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Lewis v. Virginia

Citation. Lewis v. Virginia, 344 U.S. 880, 73 S. Ct. 177, 97 L. Ed. 681
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Brief Fact Summary.

Silvey, an inmate serving a thirty-year sentence, began selling marijuana in prison with Lewis, a prison guard. Lewis was stopped, arrested, and searched, finding $71.00 on his person. Lewis was arrested and convicted of attempting to deliver marijuana.

Synopsis of Rule of Law.

Actual possession of contraband is not required to constitute an attempt to deliver marijuana, however, a showing of more than a mere preparation is required.


Kenneth W. Silvey, was in custody serving a thirty year sentence in the James River Correctional Center. Silvey testified that he received large amount of money by conducting illegal transactions with other prisoners. Lewis, Defendant, a prison guard, realized the amount of money Silvey was making and asked him if wanted to make more money by selling marijuana. Silvey accepted Lewis’ request because Lewis said the prison officials would help
him and promised to get him off on parole. Three month later, a correction official gave Silvey $150.00 that contained a substance that would only be visible under fluorescent light, to buy marijuana. Subsequently, Silvey gave the money to Lewis, and Lewis was to deliver marijuana to him later that night. At 8p.m. that evening, Lewis took his work break and as he was walking towards a gate by the inmate compound, he was stopped, arrested, and searched. The officer did not only found $71.00 on his persons with the same substance the $150.00 carried. Lewis consented to a search of his home and vehicle, and the officer did not find any marijuana or illegal contraband. At trial, Lewis contended that he found the money in a drawer at work and denied offering or intending to deliver marijuana to Silvey. Lewis was convicted of attempting to deliver marijuana and fined $2500.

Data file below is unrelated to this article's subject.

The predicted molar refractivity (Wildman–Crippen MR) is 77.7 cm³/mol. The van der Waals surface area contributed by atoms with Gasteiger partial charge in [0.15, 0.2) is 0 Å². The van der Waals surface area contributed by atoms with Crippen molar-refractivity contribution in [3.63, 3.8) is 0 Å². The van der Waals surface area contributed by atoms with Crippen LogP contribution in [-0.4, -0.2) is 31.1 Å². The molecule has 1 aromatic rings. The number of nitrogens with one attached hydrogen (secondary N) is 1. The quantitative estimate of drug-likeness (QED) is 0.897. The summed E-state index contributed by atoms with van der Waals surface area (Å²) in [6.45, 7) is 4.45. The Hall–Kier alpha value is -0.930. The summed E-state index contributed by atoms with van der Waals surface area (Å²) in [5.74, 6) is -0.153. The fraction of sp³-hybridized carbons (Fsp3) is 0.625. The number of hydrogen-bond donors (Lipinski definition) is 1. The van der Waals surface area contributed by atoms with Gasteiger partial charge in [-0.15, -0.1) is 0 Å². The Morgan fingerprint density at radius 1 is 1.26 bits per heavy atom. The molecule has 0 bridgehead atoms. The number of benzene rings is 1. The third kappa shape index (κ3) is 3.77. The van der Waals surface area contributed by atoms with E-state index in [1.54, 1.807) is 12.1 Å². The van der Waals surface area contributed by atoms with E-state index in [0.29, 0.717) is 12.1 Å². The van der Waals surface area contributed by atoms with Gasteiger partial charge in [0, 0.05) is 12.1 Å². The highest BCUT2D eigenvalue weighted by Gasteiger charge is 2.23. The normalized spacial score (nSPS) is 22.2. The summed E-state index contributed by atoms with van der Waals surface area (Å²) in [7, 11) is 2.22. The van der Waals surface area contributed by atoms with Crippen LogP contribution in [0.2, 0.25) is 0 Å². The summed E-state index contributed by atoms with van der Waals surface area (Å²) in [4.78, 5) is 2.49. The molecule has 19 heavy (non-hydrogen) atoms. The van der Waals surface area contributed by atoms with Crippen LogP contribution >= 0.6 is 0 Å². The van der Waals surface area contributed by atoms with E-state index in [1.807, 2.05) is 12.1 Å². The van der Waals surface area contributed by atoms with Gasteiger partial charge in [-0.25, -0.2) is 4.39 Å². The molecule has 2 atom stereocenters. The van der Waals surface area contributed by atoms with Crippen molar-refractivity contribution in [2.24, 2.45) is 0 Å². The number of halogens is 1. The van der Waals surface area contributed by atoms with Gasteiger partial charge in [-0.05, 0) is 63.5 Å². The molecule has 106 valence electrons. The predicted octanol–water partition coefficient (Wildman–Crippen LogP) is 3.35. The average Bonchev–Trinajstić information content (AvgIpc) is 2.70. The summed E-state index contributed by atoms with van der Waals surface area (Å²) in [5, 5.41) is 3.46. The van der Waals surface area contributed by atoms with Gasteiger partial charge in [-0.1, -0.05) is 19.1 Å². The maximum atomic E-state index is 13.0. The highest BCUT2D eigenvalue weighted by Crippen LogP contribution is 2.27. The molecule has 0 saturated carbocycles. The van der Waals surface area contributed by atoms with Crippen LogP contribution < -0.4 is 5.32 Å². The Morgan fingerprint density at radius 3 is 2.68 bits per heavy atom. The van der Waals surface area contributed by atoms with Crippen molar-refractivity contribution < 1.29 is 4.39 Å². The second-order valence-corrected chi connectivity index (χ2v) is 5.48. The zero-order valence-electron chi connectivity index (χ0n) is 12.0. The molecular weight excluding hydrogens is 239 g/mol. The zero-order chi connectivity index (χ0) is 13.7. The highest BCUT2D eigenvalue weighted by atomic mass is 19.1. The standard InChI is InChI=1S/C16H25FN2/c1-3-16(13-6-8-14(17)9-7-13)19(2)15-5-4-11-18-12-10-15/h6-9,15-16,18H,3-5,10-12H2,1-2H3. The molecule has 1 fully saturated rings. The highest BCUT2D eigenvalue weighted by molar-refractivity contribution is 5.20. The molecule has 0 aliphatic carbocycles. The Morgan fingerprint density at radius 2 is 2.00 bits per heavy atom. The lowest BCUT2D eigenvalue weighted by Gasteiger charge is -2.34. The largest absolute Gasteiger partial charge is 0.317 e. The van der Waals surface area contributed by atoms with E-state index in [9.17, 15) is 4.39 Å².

Whether the Government has failed to show that the defendant’s conduct constituted an attempt.


Yes, the Government has failed to show that the defendant’s conduct constituted an attempt.


An attempt required “the intention to commit the crime, and the doing of some direct act towards its consummation which is more than mere preparation[,] but falls short of execution of the ultimate purpose.†In this case, the Government failed to show that any act in furtherance of delivery. The evidence does not indicate the Lewis possessed marijuana or that the money on found on him was connected to marijuana. Actual possession of contraband is not required, however, any conduct or action that would indicate more than a mere preparation is. Because the Government has not presented any evidence to support a finding of more than mere preparation, Lewis’ conduct does not support a finding of an attempt.

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